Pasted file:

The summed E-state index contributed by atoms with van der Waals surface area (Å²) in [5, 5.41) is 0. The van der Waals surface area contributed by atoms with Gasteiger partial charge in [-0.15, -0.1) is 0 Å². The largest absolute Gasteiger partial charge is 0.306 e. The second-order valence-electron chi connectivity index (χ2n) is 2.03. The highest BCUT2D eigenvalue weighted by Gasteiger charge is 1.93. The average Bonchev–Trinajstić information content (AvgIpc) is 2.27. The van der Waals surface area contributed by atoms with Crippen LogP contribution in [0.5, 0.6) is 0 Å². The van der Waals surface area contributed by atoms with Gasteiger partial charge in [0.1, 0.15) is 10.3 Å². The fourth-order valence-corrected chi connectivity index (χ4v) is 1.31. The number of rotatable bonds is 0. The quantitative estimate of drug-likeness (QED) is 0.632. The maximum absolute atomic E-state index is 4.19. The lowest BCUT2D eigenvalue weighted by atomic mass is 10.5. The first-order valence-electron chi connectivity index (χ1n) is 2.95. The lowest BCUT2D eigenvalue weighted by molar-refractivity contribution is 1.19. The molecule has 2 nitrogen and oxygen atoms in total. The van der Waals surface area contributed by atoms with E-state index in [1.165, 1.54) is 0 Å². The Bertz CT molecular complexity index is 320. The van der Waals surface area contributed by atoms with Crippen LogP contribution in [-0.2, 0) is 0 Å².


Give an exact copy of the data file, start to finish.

The summed E-state index contributed by atoms with van der Waals surface area (Å²) in [5, 5.41) is 0. The van der Waals surface area contributed by atoms with Gasteiger partial charge in [-0.15, -0.1) is 0 Å². The largest absolute Gasteiger partial charge is 0.306 e. The second-order valence-electron chi connectivity index (χ2n) is 2.03. The highest BCUT2D eigenvalue weighted by Gasteiger charge is 1.93. The average Bonchev–Trinajstić information content (AvgIpc) is 2.27. The van der Waals surface area contributed by atoms with Crippen LogP contribution in [0.5, 0.6) is 0 Å². The van der Waals surface area contributed by atoms with Gasteiger partial charge in [0.1, 0.15) is 10.3 Å². The fourth-order valence-corrected chi connectivity index (χ4v) is 1.31. The number of rotatable bonds is 0. The quantitative estimate of drug-likeness (QED) is 0.632. The maximum absolute atomic E-state index is 4.19. The lowest BCUT2D eigenvalue weighted by atomic mass is 10.5. The first-order valence-electron chi connectivity index (χ1n) is 2.95. The lowest BCUT2D eigenvalue weighted by molar-refractivity contribution is 1.19. The molecule has 2 nitrogen and oxygen atoms in total. The van der Waals surface area contributed by atoms with E-state index in [1.165, 1.54) is 0 Å². The Bertz CT molecular complexity index is 320. The van der Waals surface area contributed by atoms with Crippen LogP contribution in [-0.2, 0) is 0 Å².